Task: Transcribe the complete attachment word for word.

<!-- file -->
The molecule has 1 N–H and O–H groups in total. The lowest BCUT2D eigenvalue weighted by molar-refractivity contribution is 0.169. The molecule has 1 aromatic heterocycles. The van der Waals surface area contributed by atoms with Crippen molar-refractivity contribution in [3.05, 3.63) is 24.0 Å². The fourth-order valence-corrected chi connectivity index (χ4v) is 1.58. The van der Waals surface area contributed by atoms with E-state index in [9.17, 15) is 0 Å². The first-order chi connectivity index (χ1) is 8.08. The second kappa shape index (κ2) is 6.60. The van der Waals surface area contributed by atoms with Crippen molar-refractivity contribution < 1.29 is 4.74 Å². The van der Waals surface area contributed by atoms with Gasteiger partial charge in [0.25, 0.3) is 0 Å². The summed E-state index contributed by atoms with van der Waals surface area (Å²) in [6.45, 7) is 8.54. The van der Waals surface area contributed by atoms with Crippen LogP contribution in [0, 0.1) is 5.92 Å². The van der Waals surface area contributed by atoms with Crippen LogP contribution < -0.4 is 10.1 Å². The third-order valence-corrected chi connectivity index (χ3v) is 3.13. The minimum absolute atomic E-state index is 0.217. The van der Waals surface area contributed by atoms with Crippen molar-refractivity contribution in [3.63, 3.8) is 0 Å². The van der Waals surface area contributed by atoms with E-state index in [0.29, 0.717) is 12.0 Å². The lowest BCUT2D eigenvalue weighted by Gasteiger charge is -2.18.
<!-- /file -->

The molecule has 1 N–H and O–H groups in total. The lowest BCUT2D eigenvalue weighted by molar-refractivity contribution is 0.169. The molecule has 1 aromatic heterocycles. The van der Waals surface area contributed by atoms with Crippen molar-refractivity contribution in [3.05, 3.63) is 24.0 Å². The fourth-order valence-corrected chi connectivity index (χ4v) is 1.58. The van der Waals surface area contributed by atoms with E-state index in [9.17, 15) is 0 Å². The first-order chi connectivity index (χ1) is 8.08. The second kappa shape index (κ2) is 6.60. The van der Waals surface area contributed by atoms with Crippen molar-refractivity contribution < 1.29 is 4.74 Å². The van der Waals surface area contributed by atoms with Gasteiger partial charge in [0.25, 0.3) is 0 Å². The summed E-state index contributed by atoms with van der Waals surface area (Å²) in [6.45, 7) is 8.54. The van der Waals surface area contributed by atoms with Crippen LogP contribution in [0, 0.1) is 5.92 Å². The van der Waals surface area contributed by atoms with Crippen LogP contribution < -0.4 is 10.1 Å². The third-order valence-corrected chi connectivity index (χ3v) is 3.13. The minimum absolute atomic E-state index is 0.217. The van der Waals surface area contributed by atoms with Crippen molar-refractivity contribution in [3.63, 3.8) is 0 Å². The van der Waals surface area contributed by atoms with E-state index in [0.29, 0.717) is 12.0 Å². The lowest BCUT2D eigenvalue weighted by Gasteiger charge is -2.18.